Abstracts (first author)
Differential effects of pigmentary and non-pigmentary antioxidants on growth, plumage coloration and resistance to oxidative stress in wild great tits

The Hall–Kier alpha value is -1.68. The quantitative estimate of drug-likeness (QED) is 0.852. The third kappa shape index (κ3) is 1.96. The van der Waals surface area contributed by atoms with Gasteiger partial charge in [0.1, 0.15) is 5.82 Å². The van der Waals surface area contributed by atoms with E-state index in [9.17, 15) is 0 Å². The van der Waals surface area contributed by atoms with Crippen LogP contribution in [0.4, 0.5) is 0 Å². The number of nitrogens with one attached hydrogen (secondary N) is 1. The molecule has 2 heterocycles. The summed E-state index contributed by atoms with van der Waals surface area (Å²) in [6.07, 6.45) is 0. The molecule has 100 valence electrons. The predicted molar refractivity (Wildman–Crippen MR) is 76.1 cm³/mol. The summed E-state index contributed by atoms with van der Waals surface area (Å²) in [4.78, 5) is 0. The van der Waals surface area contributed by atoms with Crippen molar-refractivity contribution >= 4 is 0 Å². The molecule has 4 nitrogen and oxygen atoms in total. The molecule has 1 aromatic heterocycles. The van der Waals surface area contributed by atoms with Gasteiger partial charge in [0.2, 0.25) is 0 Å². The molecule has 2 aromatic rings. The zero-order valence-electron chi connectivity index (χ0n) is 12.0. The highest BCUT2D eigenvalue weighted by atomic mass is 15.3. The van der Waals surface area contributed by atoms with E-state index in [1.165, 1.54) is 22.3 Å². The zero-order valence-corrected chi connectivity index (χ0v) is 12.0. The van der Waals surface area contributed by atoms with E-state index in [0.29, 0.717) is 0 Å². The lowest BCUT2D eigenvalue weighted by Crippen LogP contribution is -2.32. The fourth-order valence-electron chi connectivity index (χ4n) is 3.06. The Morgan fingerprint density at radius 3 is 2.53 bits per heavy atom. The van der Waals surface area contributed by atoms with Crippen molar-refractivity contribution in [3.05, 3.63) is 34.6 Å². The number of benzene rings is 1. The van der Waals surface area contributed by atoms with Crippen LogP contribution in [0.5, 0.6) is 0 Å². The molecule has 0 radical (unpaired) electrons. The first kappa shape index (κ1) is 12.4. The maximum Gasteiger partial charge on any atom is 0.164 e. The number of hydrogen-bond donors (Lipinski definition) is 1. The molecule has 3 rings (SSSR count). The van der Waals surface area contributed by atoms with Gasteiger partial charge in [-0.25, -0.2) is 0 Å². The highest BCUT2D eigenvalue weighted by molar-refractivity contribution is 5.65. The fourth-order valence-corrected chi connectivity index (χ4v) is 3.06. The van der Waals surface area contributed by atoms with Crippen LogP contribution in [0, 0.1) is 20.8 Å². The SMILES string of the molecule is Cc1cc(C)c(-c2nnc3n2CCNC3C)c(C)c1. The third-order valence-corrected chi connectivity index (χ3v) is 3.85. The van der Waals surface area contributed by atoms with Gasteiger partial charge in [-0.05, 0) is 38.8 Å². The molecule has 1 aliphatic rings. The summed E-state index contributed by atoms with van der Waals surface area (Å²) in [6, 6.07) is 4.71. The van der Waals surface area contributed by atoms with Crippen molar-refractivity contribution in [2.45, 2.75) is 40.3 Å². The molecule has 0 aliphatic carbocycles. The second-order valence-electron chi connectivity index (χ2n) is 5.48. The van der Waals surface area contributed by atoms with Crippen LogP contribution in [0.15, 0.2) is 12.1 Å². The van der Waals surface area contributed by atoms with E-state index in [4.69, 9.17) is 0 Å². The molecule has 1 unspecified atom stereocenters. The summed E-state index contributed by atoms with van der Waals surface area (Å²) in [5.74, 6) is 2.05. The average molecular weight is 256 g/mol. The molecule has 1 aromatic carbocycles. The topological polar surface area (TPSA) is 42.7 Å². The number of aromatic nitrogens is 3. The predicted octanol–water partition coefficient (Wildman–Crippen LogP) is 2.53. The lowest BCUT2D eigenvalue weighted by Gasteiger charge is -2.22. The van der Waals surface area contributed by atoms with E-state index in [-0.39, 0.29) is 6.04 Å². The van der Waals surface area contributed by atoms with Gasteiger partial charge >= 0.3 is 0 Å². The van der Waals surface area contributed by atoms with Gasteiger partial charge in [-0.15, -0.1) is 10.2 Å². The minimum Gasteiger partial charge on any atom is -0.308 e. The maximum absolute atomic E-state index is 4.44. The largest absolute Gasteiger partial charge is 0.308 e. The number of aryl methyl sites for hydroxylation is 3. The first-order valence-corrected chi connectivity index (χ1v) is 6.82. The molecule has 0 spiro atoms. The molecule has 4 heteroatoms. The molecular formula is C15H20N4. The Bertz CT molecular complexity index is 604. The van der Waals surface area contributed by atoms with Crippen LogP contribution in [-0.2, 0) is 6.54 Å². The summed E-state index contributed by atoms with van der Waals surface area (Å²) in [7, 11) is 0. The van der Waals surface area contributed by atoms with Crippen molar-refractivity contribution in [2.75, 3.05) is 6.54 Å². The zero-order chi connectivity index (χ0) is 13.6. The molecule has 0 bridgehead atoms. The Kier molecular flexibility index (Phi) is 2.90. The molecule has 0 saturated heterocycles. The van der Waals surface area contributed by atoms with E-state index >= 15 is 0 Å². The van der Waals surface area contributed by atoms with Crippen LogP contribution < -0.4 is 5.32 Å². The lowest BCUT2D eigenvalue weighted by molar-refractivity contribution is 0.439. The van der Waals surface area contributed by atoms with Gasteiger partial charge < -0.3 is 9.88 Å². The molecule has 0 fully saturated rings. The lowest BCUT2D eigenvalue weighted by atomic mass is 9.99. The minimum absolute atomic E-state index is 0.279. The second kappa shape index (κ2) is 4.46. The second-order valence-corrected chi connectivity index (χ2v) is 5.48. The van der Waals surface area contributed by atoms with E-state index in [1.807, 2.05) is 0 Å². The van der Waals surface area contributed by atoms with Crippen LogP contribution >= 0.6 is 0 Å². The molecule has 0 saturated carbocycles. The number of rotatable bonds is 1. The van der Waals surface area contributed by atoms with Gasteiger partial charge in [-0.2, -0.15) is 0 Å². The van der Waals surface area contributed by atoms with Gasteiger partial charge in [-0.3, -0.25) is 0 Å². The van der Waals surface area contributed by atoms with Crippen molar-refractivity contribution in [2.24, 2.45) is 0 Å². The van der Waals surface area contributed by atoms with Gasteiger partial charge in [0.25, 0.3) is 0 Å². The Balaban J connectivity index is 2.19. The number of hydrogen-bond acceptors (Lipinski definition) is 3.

Carotenoid-based colorations are thought to be honest signals of individual quality but the mechanism underlying their expression is still not clear. Since carotenoids act both as antioxidants and immunostimulants, it has been suggested that carotenoid-based coloration can signal an individual’s ability to resist oxidative stress and/or to mount an immune response. However, the antioxidant role of carotenoids in vivo has recently been debated. The "protection hypothesis" holds that carotenoids, which are minor antioxidants and are bleached by reactive oxygen species, can be used as signals to indicate the availability of non-pigmentary antioxidants (e.g. vitamins) that protect them from oxidation. Here, we evaluated this hypothesis by assessing the interactive effects of carotenoids and vitamins on plumage coloration, oxidative stress, growth and fledging success in nestling great tits. We supplemented nestlings with carotenoids (lutein and zeaxanthin) and/or vitamins (E and C) in a 2x2 full-factorial design, and subsequently measured plumage reflectance, antioxidant capacity, oxidative damage and body condition. Vitamins enhanced the expression of the carotenoid-based plumage coloration during the breeding season and improved antioxidant capacity. They did not influence oxidative damage, probably because supplied nestlings invested more in growth, which is a major cause of free-radical production, rather than in reducing oxidative damage. Moreover, vitamin-treated nestlings had a higher probability of fledging. In contrast, carotenoids did not influence any of these traits and did not show any synergistic effect when supplemented together with vitamins. Our results support the "protection hypothesis" and hence the idea that carotenoids are minor antioxidants in vivo. Furthermore, we could show the importance of antioxidants during growth, supporting the idea that oxidative stress may play a central role in life-history trade-offs.